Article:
In the experience in Rwanda, the losses associated with requirement of a second visit and/or with VIA triage led to a 2-visit approach of careHPV+VIA triage treating a similar number of hHSIL (6 out of 17) as VIA screen-and-treat. Indeed, independently of the current analysis, the Rwanda MoH has decided, for pragmatic reasons, to resort to a recommendation of VIA screen-and-treat for cervical cancer screening for the time being.



Atypical squamous cells of undetermined significance


Cytological high-grade squamous intraepithelial lesions


Confidence interval


Cervical intraepithelial neoplasia


Histological high-grade squamous intraepithelial lesions


High-risk human papillomavirus


International Agency for Research on Cancer


Low- and middle-income country


Low-grade squamous intraepithelial lesions


Ministry of Health


Negative predictive value


Polymerase chain reaction


Positive predictive value


Visual inspection with acetic acid


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Support for this project came from the International Agency for Research on Cancer and grants from the Bill & Melinda Gates Foundation, USA (grant numbers 35537 and OPP1053353). The funding body had no role in the design of the study, or in the collection, analysis, and interpretation of data; in the writing of the manuscript; or in the decision to submit the manuscript for publication.

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All data generated or analysed during this study are included in this published article or as additional material.

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Authors and Affiliations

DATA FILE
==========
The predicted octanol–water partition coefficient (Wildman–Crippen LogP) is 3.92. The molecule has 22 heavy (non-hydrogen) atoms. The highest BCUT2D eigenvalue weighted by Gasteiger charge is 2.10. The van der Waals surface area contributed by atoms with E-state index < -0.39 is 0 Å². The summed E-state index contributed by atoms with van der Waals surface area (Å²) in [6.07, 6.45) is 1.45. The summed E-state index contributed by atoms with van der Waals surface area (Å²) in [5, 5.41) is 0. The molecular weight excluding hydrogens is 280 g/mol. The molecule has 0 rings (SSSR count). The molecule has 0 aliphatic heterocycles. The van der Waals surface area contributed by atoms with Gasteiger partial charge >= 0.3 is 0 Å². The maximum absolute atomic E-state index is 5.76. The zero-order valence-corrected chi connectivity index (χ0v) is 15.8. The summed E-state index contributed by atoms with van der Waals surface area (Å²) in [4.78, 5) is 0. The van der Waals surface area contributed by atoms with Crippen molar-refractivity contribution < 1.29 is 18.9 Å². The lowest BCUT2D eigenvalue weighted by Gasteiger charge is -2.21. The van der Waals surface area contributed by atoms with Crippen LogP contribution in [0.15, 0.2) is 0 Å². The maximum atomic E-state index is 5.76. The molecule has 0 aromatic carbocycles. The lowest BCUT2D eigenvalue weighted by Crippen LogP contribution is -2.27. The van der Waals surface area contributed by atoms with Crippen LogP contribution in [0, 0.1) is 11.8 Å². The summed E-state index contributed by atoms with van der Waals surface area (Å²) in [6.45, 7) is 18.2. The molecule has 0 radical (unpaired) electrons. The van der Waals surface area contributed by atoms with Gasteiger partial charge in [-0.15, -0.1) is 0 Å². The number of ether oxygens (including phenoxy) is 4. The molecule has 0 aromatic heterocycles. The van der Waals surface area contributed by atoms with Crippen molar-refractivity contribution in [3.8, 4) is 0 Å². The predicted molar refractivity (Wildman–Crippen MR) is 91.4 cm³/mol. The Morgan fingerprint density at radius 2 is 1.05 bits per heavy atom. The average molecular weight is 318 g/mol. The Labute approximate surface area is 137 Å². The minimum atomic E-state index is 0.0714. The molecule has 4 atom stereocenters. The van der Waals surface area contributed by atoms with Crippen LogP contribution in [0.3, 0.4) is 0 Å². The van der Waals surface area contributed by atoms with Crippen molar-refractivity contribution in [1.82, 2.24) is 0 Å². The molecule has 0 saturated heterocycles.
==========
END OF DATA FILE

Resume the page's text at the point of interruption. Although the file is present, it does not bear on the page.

GMC and SF designed the study protocol. FS, MCU, MU, IB, VT, PJFS, DAMH, AMU, BR and TMD were responsible for different aspects of data acquisition: FS, MCU and MU for the development and application of the study protocol in Muhima Hospital, Rwanda; IB and VT for designing the electronic supports for data acquisition and statistical analyses; PJFS and DAMH for HPV testing; AMU for cytological reading and reporting; BR and TMD for histological reading and reporting. GMC wrote the first draft of the manuscript, with input from SF and IB. All authors were involved in the interpretation of the analyses and gave input to the final manuscript. All authors read and approved the final manuscript, and take public responsibility for its content.

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Correspondence to Gary M. Clifford.

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Ethics approval and consent to participate

The study had the approval of both the Research Ethical Board of the Rwanda Ministry of Health and the IARC Ethics Committee. Written informed consent was obtained from all study participants.

Competing interests

PJFS has Honoraria from Speakers Bureau from Roche diagnostics, Gen-Probe, Abbott, Seegene, and Qiagen, and has been a consultant/advisory board member for Crucell BV. DAMH serves occasionally on the scientific advisory board of Pfizer. PJFS and DAMH are minority shareholders of Self-screen B.V., a spin-off company of VUmc which holds patents related to the work. TMD has Honoraria from Roche. The other authors declare that they have no competing interests.

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Additional file

Additional file 1:

Table S1. Selected characteristics of the study population of 764 women aged 25-69 years. Rwanda 2013-14. Table S2. Sensitivity analysis: screening algorithm accuracy to detect 20 cytological (c) HSIL+ among 764 women aged 25-69 years. Rwanda 2013-14. Table S3. Sensitivity analysis: screening algorithm accuracy to detect 27 composite HSIL+ (cHSIL+ and/or hHSIL+) among 764 women aged 25-69 years. Rwanda 2013-14. Table S4. Sensitivity analysis: screening algorithm accuracy to detect 10 hHSIL+ among 428 women aged 25-44 years, after correction for missing data. Rwanda 2013-14 (DOCX 59 kb)

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Umulisa, M.C., Franceschi, S., Baussano, I. et al. Evaluation of human-papillomavirus testing and visual inspection for cervical cancer screening in Rwanda. BMC Women's Health 18, 59 (2018).